Before Reading

After you’ve planned your lesson and gathered the children on the carpet, take a few moments to introduce the book to the children and build anticipation for the read aloud.

As adults, we “get our minds ready to read” before we dive into a book. We do this by looking at the cover, reading the title and the author and thinking about what we know about the topic or story. The book introduction is your time to both model this process for children and generate excitement for the story ahead.

During your introduction, tell children what the learning goals are for the lesson. Set a purpose for listening and responding to the book by telling children:

  • what they will be learning in the lesson,
  • how it will help them as readers, and
  • why you chose the book to teach the lesson.

Start to build comprehension by getting children to think about the story before reading. Introduce any vocabulary that is critical to understanding the story. Connect the book to what children are learning by activating or building background knowledge, if necessary. Look at the cover or read the back of the book and have children make predictions about what might happen in the story.

Guidelines for Introducing the Book

Introduce the book to children before you begin reading to set the stage, show how books work, build comprehension, and generate interest in the text. Try to keep the introduction short and to the point, so you can spend the bulk of your read aloud time reading and talking about the book.

Essentials

  • Read the title, author and illustrator.
  • Show children the illustration on the cover of the book.
  • Set the purpose for listening. Explain the connection between the book and the purpose

Options

  • Read the back cover, inside flaps or dedication if the information lends insight into the book, the writing process or relates to your primary objective.
  • Call attention to parts of the book. Point out and name the front and back cover, title page, and spine of the book until children can name them on their own.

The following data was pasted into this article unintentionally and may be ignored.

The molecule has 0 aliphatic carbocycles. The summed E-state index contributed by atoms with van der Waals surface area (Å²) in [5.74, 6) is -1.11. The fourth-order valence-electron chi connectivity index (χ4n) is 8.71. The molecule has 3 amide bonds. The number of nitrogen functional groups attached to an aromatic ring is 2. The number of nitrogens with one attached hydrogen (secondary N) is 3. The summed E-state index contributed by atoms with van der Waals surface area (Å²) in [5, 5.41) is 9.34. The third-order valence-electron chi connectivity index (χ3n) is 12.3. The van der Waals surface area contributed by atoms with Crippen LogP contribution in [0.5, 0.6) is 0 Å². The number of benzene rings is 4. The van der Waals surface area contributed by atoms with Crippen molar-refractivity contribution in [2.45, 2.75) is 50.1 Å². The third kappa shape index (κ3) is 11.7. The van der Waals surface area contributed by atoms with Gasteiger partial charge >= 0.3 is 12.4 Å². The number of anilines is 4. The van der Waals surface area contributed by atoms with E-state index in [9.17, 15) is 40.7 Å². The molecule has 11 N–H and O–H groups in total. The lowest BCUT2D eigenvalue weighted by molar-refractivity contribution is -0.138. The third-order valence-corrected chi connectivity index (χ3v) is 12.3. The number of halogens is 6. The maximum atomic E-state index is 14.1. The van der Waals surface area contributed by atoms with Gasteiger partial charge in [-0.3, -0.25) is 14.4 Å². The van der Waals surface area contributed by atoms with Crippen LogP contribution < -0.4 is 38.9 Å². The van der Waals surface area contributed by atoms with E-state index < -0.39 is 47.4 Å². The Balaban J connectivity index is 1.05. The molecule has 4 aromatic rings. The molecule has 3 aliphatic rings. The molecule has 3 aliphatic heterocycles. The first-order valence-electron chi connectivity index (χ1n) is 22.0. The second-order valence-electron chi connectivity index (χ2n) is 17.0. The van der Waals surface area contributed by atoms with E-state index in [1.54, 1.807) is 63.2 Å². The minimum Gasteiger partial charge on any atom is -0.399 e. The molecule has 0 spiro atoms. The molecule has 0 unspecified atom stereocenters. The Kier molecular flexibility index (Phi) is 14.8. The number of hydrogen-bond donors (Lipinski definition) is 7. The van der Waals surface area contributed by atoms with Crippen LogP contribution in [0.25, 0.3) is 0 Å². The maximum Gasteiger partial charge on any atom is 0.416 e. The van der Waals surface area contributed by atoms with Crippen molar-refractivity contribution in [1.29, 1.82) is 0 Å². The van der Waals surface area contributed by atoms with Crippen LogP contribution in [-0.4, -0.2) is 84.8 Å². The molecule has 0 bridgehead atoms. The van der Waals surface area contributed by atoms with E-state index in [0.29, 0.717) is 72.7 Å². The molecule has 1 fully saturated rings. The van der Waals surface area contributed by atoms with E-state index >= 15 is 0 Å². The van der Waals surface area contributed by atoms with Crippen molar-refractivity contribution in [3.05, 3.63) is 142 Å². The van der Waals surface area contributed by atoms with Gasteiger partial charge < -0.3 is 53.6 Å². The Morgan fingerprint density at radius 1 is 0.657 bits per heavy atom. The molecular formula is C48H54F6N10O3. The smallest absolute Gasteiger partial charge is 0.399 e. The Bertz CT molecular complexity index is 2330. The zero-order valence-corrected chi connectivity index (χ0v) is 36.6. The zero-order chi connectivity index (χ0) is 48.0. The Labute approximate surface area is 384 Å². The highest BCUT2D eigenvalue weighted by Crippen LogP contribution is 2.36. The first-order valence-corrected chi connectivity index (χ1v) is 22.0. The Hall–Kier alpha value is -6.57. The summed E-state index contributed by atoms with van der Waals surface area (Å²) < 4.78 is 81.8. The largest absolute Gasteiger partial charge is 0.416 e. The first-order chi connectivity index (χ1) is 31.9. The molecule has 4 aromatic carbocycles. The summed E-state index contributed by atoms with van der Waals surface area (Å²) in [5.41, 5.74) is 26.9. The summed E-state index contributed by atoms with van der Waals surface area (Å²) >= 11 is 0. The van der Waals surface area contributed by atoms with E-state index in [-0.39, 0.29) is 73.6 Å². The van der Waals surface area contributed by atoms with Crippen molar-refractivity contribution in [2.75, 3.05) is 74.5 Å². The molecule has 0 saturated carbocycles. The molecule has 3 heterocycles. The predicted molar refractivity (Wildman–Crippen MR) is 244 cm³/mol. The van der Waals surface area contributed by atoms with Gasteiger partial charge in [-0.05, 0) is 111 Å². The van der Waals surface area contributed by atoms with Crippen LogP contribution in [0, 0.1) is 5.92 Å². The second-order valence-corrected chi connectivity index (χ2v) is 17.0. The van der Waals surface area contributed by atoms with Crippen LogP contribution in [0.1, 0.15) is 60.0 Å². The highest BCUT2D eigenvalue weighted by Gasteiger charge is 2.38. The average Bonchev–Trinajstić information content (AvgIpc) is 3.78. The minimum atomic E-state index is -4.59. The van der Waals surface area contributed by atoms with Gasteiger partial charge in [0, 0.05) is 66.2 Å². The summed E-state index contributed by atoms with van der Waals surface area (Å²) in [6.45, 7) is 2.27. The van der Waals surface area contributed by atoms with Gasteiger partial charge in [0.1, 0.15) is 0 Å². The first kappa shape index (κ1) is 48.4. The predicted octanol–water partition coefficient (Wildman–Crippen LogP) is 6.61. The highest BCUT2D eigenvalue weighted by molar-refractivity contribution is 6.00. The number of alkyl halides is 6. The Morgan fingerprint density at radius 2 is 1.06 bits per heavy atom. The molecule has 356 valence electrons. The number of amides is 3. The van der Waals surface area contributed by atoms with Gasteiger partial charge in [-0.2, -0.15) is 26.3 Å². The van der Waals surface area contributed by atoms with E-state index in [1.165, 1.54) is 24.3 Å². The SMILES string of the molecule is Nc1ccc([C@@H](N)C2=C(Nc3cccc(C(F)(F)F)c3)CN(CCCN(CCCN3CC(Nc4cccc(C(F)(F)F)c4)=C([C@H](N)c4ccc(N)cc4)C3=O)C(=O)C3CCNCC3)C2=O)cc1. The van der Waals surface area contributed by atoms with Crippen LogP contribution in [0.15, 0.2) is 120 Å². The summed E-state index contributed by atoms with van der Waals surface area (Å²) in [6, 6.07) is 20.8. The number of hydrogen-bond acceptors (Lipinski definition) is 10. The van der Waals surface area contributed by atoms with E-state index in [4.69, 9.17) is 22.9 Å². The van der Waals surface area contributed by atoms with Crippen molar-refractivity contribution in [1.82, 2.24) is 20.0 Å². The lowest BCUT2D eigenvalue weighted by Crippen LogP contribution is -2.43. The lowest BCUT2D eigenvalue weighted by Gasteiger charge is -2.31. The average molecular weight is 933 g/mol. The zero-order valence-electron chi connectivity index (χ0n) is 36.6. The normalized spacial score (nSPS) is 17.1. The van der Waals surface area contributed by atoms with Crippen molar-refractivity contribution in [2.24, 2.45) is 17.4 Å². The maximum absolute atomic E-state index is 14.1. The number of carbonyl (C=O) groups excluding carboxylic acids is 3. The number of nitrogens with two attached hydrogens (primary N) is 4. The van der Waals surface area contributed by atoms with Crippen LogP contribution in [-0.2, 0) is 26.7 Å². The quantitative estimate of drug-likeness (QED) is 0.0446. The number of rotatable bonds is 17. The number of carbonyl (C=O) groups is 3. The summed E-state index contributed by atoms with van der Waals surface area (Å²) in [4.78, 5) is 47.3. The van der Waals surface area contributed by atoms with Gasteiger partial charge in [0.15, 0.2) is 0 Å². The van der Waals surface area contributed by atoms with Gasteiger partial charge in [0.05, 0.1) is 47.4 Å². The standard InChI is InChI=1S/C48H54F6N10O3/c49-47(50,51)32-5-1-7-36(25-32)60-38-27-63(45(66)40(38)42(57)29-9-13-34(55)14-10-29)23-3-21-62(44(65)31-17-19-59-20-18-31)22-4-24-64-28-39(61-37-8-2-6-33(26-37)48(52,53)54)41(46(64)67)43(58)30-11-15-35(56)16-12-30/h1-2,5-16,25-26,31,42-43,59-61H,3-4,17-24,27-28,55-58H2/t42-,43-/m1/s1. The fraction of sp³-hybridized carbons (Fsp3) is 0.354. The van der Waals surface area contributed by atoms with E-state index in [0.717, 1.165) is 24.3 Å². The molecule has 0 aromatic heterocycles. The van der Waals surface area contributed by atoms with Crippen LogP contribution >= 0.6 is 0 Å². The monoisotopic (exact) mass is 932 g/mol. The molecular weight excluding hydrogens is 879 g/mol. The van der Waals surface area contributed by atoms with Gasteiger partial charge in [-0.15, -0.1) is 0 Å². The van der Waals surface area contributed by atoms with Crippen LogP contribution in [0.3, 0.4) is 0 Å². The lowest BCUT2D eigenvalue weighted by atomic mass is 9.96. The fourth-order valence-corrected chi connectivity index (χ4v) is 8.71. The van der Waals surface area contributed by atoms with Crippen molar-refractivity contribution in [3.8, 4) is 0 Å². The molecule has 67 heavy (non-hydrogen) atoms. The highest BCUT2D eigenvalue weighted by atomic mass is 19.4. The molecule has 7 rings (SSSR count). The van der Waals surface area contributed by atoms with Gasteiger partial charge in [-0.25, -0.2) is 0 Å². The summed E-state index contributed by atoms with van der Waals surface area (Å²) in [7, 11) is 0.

• Name the genre of the book.
  • Introduce vocabulary words needed to understand the book
  • Model and\/or elicit predictions.
  • Activate or build background knowledge needed to understand the book.

Setting the Purpose

Children will be more focused on and engaged in the lesson if they have a clear “job” to do. Before you begin reading, set the purpose of the lesson for the children. Tell them what they will be learning and how it will help them as readers in language they will understand. Explain why you chose the book you did, and how the book relates to the lesson.

Here are some ways to set the purpose for children:

Primary Literacy Objective Purpose How it helps them as readers How the purpose relates to the book
Hear and generate rhyming words “Today we are going to listen for rhyming words in our book. Let’s see if we can figure out the rhyming pattern.” “We might even be able to guess some words in our book based on the rhyming pattern. We can use the rhyme . and think about what makes sense . to guess the words.” “I chose One Duck Stuck because it is one of our favorite books. It is silly and fun AND has a great rhyming pattern.”
Describe how a character changes throughout the text “We’ve been thinking hard about the characters in our books. We’ve been trying to really get to know them by talking about what they think and how they feel. Sometimes, characters in stories change. As we read today, let’s write down how the character is feeling in the story. Let’s see how and why our character changes.” “Good readers notice how characters in a story feel and how those feelings change throughout the story. Noticing how and why a character changes helps us get at the ‘big ideas’ or messages in the story.” “I chose Something Beautiful because I think you’ll love the realistic illustrations and the beautiful message in the story. This is the kind of book where the main character changes – she learns something about herself and the world.”